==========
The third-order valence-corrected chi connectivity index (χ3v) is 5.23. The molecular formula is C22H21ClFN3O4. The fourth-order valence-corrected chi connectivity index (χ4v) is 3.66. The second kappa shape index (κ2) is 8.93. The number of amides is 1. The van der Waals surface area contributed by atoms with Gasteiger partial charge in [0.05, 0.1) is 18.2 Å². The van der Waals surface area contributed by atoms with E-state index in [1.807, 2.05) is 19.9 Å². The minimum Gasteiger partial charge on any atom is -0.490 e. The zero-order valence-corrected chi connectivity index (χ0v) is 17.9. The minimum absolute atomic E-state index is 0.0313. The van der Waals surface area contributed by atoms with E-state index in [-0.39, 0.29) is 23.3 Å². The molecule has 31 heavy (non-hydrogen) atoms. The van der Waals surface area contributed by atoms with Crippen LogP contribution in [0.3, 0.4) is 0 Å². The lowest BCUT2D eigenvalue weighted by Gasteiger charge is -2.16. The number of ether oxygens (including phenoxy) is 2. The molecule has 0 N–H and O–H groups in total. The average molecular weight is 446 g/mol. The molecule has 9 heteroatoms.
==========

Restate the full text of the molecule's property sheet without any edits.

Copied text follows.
The third-order valence-corrected chi connectivity index (χ3v) is 5.23. The molecular formula is C22H21ClFN3O4. The fourth-order valence-corrected chi connectivity index (χ4v) is 3.66. The second kappa shape index (κ2) is 8.93. The number of amides is 1. The van der Waals surface area contributed by atoms with Gasteiger partial charge in [0.05, 0.1) is 18.2 Å². The van der Waals surface area contributed by atoms with E-state index in [1.807, 2.05) is 19.9 Å². The minimum Gasteiger partial charge on any atom is -0.490 e. The zero-order valence-corrected chi connectivity index (χ0v) is 17.9. The minimum absolute atomic E-state index is 0.0313. The van der Waals surface area contributed by atoms with E-state index in [-0.39, 0.29) is 23.3 Å². The molecule has 31 heavy (non-hydrogen) atoms. The van der Waals surface area contributed by atoms with Crippen LogP contribution in [0.3, 0.4) is 0 Å². The lowest BCUT2D eigenvalue weighted by Gasteiger charge is -2.16. The number of ether oxygens (including phenoxy) is 2. The molecule has 0 N–H and O–H groups in total. The average molecular weight is 446 g/mol. The molecule has 9 heteroatoms.